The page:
Thus, XForms looks and feels to the end user like today's online Web forms enhanced with all of the data-capture functionality one expects from a traditional forms package. In addition, it has been designed to be suitable for delivery to the merging plethora of pervasive devices ranging from PDAs to smart phones. Built from the ground up to work with XML, XForms can gather information that has been structured to conform to the customer's document schema, where the structure and type of content that each data element can contain have been designed to suit the needs of a specific business application. The XML instance that results from a user interacting with such a form can then be integrated with existing databases and servers, making it easier to reuse data across the enterprise via XML Web services.
2 XForms Collect Structured Data
One of the key innovations introduced by XForms is the separation of the data being collected from the interaction that is presented to the user. This separation of the model from the view is a key enabler with respect to creating document-based user interfaces that collect and validate structured data.
In this context, XForms is designed to be embedded within other XML document formats, such as XHTML. When embedded in XHTML, the XForms model defines regions of structured data within the overall XHTML document which continues to provide a traditional semistructured document view. XForms user interface controls embedded within the XHTML markup connect to the underlying XForms model, thereby enabling the display and update of the values stored in the XForms instance.
Finally, the data collected by the XForms application can be cleanly extracted and serialized as a structured XML document for submission to a Web Service. XForms can thus address the entire continuum, ranging from fully structured documents such as database queries to semistructured documents like expense reports, project reviews, and travel itineraries.
Thus, XForms documents, when deployed inside a Web browser, provide the best of both worlds; they provide the ease of use and platform independence provided by Web forms, along with the rigorous data-capture capabilities of traditional forms packages. The end result is that users end up creating structured information where they would have earlier created completely unstructured content within a myriad of desktop applications, all having their own proprietary data formats; the collected data need no longer be reentered to get it ready for processing by the underlying information technology.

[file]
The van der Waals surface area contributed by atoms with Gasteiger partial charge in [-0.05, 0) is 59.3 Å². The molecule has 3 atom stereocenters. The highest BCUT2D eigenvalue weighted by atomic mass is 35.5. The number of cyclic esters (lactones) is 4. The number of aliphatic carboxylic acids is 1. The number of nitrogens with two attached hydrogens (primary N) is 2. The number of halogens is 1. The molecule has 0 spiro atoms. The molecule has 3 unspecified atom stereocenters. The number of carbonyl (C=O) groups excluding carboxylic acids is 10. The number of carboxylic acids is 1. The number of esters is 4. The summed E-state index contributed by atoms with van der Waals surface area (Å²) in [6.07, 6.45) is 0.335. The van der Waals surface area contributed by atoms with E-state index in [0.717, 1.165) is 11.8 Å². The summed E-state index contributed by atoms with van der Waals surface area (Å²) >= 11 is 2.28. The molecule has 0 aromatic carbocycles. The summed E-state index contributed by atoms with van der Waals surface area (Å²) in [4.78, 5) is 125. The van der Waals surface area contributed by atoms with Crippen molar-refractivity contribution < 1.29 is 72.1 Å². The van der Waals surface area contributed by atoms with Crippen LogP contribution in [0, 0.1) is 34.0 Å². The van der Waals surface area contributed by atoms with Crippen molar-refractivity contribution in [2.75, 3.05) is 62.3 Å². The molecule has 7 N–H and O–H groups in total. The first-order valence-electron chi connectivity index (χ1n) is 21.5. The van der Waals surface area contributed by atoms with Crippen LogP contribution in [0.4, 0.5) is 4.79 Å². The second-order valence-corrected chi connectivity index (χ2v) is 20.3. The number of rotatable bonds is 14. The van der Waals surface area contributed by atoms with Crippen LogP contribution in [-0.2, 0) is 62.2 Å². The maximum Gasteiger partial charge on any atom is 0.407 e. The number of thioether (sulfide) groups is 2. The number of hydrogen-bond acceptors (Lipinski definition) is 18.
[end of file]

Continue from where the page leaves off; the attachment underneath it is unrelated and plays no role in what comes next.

A key consequence of this evolution is that information technologists can continue to model business data using abstract structures that are amenable to machine processing. XForms binds a user-friendly Web browser interface to such abstract XML models, thereby empowering the average user to edit and update these abstract structures. In this sense, XForms enables a standard Web browser to associate editable views to the underlying abstract XML models. This ability to view and edit XML documents from within a standard Web browser is likely to prove a key empowering technology.
In addition, industry-standard XML Schema validation and business logic validation through the XForms model enable error checking at each stage, thereby avoiding costly data errors.
Finally, the XForms design enables the creation of off-line forms, i.e., users can save forms to their computers and work on them when not connected. Such off-line use is an automatic consequence of the separation of the model from the view and the resulting design that stores the instance data in an XML document that is separable from the XForms document. Enabling offline use of forms, as well as advanced features, such as suspend and resume, follow cleanly in this architecture the XForms browser can enable the user to save the currently provided instance data to an XML file and resume the interaction by reloading this XML file as the initial instance data.